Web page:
LOS ANGELES - A number of studies have established that kids who witness smoking - at home, on television or in the movies - are more likely to take up smoking. That's why many public-health and anti-smoking groups have sought to reduce images of smoking on TV and in movies. Their efforts appear to be working.
A study released yesterday by the Centers for Disease Control and Prevention found that, after a peak in 2005, the number of on-screen smoking depictions in U.S. movies declined 51 percent. Yet almost half of the 10 top-grossing movies in 2009 contained tobacco imagery, including 54 percent of PG-13 movies.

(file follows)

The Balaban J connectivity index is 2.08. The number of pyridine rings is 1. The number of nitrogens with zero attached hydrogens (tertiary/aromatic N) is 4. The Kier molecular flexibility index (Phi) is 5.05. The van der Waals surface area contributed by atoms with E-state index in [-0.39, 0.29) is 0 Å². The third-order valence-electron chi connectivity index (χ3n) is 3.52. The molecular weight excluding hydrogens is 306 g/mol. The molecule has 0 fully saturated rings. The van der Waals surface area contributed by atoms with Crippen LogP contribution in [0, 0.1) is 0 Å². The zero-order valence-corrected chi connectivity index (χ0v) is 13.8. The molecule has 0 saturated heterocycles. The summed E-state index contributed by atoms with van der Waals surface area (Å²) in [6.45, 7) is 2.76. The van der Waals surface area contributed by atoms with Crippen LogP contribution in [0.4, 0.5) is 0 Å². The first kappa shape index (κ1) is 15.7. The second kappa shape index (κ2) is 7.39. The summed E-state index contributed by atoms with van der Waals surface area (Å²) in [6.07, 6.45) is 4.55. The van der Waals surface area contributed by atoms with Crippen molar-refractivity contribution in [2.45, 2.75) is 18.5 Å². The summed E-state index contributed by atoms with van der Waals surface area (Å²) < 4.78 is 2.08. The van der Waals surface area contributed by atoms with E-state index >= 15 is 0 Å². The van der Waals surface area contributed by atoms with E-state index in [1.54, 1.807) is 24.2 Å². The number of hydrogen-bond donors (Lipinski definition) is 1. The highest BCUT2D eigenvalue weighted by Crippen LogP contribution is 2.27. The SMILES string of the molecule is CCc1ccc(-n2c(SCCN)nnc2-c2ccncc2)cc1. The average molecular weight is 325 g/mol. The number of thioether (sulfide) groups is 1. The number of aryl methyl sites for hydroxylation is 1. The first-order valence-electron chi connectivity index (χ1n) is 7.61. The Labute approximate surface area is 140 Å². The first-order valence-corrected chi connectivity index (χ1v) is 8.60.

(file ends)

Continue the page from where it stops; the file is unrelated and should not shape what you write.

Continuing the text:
Several major studies have adopted policies to monitor and curb smoking content in youth-rated movies. Last year, according to the study, Paramount scored a first by having zero depictions of tobacco use in its youth-rated movies.
But more needs to be done to pry kids' eyes off smokers, say the study authors. One of the proposals is to assign R ratings to any movie that portrays smoking. - Los Angeles Times